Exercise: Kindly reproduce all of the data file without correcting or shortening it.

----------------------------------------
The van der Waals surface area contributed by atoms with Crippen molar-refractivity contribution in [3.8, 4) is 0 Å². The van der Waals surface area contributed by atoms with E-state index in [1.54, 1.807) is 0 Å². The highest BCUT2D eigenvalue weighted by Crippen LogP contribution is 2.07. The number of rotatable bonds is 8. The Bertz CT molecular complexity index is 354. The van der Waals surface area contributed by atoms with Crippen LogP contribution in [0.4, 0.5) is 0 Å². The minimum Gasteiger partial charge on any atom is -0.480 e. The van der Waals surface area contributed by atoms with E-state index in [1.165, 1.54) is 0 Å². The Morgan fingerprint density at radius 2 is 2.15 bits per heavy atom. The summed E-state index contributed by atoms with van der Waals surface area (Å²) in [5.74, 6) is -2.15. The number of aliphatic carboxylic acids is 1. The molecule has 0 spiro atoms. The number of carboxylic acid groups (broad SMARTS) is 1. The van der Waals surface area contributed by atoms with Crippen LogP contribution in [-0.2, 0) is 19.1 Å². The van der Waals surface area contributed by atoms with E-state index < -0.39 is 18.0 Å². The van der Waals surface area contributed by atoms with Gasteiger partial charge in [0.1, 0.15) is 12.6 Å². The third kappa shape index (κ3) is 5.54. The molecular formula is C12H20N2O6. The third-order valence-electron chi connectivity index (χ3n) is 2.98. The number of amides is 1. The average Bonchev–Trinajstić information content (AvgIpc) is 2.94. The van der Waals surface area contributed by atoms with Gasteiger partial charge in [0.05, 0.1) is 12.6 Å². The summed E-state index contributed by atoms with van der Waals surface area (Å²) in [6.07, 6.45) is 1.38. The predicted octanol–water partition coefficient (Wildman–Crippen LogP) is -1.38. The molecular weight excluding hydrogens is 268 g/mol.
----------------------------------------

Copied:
The van der Waals surface area contributed by atoms with Crippen molar-refractivity contribution in [3.8, 4) is 0 Å². The van der Waals surface area contributed by atoms with E-state index in [1.54, 1.807) is 0 Å². The highest BCUT2D eigenvalue weighted by Crippen LogP contribution is 2.07. The number of rotatable bonds is 8. The Bertz CT molecular complexity index is 354. The van der Waals surface area contributed by atoms with Crippen LogP contribution in [0.4, 0.5) is 0 Å². The minimum Gasteiger partial charge on any atom is -0.480 e. The van der Waals surface area contributed by atoms with E-state index in [1.165, 1.54) is 0 Å². The Morgan fingerprint density at radius 2 is 2.15 bits per heavy atom. The summed E-state index contributed by atoms with van der Waals surface area (Å²) in [5.74, 6) is -2.15. The number of aliphatic carboxylic acids is 1. The molecule has 0 spiro atoms. The number of carboxylic acid groups (broad SMARTS) is 1. The van der Waals surface area contributed by atoms with Crippen LogP contribution in [-0.2, 0) is 19.1 Å². The van der Waals surface area contributed by atoms with E-state index < -0.39 is 18.0 Å². The van der Waals surface area contributed by atoms with Gasteiger partial charge in [0.1, 0.15) is 12.6 Å². The third kappa shape index (κ3) is 5.54. The molecular formula is C12H20N2O6. The third-order valence-electron chi connectivity index (χ3n) is 2.98. The number of amides is 1. The average Bonchev–Trinajstić information content (AvgIpc) is 2.94. The van der Waals surface area contributed by atoms with Gasteiger partial charge in [0.05, 0.1) is 12.6 Å². The summed E-state index contributed by atoms with van der Waals surface area (Å²) in [6.07, 6.45) is 1.38. The predicted octanol–water partition coefficient (Wildman–Crippen LogP) is -1.38. The molecular weight excluding hydrogens is 268 g/mol.